Serbia is ranked third in Europe according to the Global Organized Crime Index for the year 2023.
Out of 193 world countries Serbia is ranked 40th.
The Global Initiative Against Transnational Organized Crime (GI-TOC) presented on its website the Global Organized Crime Index.
It said that organized crime levels are rising at the global level and that 83 percent of the global population live in countries with high levels of criminality.
The GI-TOC report reads that Serbia continues to be a source, transit, and destination country for victims of human trafficking.
“Serbian women and children are subjected to sex trafficking, including child marriage, in neighbouring countries, while men are usually trafficked for forced labour, mainly in the construction industry,” it said.
The report added that foreign male workers, mainly from Vietnam and India, are reportedly encountering forced labour in Serbia.
“Online sexual exploitation, especially of children, is a common cyber-enabled human trafficking crime in Serbia, and it increased in frequency during and after the COVID-19 pandemic, as traffickers adapted their operations and shifted to online recruitment methods such as social media outlets,” said the report.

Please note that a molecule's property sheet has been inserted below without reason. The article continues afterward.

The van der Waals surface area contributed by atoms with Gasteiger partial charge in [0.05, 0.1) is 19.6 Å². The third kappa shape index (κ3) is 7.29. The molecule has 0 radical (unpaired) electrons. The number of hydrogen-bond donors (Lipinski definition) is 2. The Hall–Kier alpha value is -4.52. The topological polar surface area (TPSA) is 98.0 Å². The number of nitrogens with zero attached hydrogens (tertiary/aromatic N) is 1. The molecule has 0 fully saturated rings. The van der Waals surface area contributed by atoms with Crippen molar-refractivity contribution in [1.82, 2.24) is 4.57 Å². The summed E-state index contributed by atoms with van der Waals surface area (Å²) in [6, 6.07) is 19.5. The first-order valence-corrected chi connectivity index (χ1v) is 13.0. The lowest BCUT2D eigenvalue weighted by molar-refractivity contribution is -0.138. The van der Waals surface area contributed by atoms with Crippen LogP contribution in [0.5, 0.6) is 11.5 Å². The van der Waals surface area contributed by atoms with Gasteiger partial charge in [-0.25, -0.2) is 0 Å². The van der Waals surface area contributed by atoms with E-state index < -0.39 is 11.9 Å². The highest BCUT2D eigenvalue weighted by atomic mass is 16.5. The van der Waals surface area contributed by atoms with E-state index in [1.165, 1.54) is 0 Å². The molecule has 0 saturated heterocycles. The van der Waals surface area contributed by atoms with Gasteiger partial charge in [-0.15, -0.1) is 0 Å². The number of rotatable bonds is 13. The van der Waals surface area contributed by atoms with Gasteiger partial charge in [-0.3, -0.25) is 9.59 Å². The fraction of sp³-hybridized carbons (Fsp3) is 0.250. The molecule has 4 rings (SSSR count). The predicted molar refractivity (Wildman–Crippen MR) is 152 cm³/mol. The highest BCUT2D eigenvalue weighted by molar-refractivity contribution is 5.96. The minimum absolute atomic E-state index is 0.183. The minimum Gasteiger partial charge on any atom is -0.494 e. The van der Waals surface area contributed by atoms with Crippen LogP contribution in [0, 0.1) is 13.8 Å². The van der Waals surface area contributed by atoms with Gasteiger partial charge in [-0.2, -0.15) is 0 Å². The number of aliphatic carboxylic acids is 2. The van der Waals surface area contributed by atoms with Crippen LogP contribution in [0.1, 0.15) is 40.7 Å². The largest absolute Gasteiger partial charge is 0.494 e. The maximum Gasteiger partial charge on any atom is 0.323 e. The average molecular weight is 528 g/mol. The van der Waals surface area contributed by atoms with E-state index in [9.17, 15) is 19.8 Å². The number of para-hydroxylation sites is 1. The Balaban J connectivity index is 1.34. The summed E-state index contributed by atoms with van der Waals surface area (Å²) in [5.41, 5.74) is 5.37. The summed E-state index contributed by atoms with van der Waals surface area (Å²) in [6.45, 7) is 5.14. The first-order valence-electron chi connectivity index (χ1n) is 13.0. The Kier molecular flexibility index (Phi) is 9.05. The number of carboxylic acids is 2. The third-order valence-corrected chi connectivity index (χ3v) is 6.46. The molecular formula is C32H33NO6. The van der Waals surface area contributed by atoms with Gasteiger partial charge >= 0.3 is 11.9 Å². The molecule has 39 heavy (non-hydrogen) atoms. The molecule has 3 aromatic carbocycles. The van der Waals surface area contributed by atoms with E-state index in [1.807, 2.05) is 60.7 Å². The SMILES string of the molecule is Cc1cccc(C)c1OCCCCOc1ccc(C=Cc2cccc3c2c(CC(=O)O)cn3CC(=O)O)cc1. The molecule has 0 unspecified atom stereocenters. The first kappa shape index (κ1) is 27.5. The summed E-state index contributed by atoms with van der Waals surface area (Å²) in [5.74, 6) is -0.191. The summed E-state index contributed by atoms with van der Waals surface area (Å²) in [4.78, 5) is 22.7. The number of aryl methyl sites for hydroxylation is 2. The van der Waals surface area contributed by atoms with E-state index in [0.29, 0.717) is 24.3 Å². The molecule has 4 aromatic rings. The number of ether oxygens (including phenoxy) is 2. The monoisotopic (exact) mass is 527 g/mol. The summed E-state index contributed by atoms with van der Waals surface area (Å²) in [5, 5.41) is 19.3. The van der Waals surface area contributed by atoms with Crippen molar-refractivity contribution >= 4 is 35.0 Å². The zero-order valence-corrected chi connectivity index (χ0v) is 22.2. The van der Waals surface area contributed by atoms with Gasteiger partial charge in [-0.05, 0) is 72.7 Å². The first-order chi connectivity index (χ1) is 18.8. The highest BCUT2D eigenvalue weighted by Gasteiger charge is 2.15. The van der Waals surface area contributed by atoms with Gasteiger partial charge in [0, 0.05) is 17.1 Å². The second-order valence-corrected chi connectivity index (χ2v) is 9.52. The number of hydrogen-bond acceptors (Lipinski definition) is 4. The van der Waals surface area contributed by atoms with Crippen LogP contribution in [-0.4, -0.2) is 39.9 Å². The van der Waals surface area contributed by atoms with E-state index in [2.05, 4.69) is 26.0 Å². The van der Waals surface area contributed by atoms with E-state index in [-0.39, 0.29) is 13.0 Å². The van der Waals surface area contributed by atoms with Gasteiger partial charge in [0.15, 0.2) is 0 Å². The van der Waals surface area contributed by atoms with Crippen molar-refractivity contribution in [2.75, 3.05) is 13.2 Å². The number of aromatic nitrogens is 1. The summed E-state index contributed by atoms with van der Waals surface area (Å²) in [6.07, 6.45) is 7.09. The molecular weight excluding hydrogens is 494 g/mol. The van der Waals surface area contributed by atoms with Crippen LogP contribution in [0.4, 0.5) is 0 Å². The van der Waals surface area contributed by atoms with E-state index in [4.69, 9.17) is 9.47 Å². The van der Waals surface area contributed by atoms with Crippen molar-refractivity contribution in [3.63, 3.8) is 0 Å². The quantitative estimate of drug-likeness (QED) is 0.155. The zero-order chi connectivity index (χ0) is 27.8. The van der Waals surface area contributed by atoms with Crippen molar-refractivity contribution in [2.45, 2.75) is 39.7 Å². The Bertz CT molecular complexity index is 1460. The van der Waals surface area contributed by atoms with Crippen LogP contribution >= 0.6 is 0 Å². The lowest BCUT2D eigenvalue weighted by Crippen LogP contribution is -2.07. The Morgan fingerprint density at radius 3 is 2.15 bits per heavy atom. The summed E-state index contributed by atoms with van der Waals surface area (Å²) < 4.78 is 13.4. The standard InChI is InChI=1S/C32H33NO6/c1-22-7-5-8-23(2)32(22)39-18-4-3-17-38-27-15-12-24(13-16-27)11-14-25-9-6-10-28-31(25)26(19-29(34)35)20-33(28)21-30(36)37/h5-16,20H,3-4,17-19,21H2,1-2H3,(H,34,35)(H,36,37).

It added that human smuggling is a long-running issue in Serbia because of the country’s location on the Balkan migrant route.
“A recent increase in the number of irregular migrants in Serbia has led to a subsequent increase in human smuggling and in the number of criminal groups involved in these activities. Consequently, armed conflicts among people smuggling groups have escalated. Tighter controls on the borders with Croatia and Hungary have led to the emergence of new informal routes that run via Serbia and Montenegro into Bosnia and Herzegovina (west) or from Serbia into Bulgaria and Romania (east). Human smuggling victims in Serbia originate mainly from Afghanistan, Pakistan, Bangladesh, and Syria. Crime bosses usually manage operations from outside the country, and while most smugglers share the nationality of their victims, local criminals often deal with internal transport and irregular border crossings,” it said.
Extortion is widespread but underestimated in Serbia, said the report authors.
“It is common for individuals to extort relatively small sums of money from people in difficult financial situations through loan sharking. In many cases, so-called hooligan criminal groups that operate private security companies will extort restaurants or clubs for protection money. Victims generally do not notify the authorities about such crimes, for fear of repercussions, and the phenomenon remains largely underreported,” reads the report on Serbia by the Global Initiative Against Transnational Organized Crime.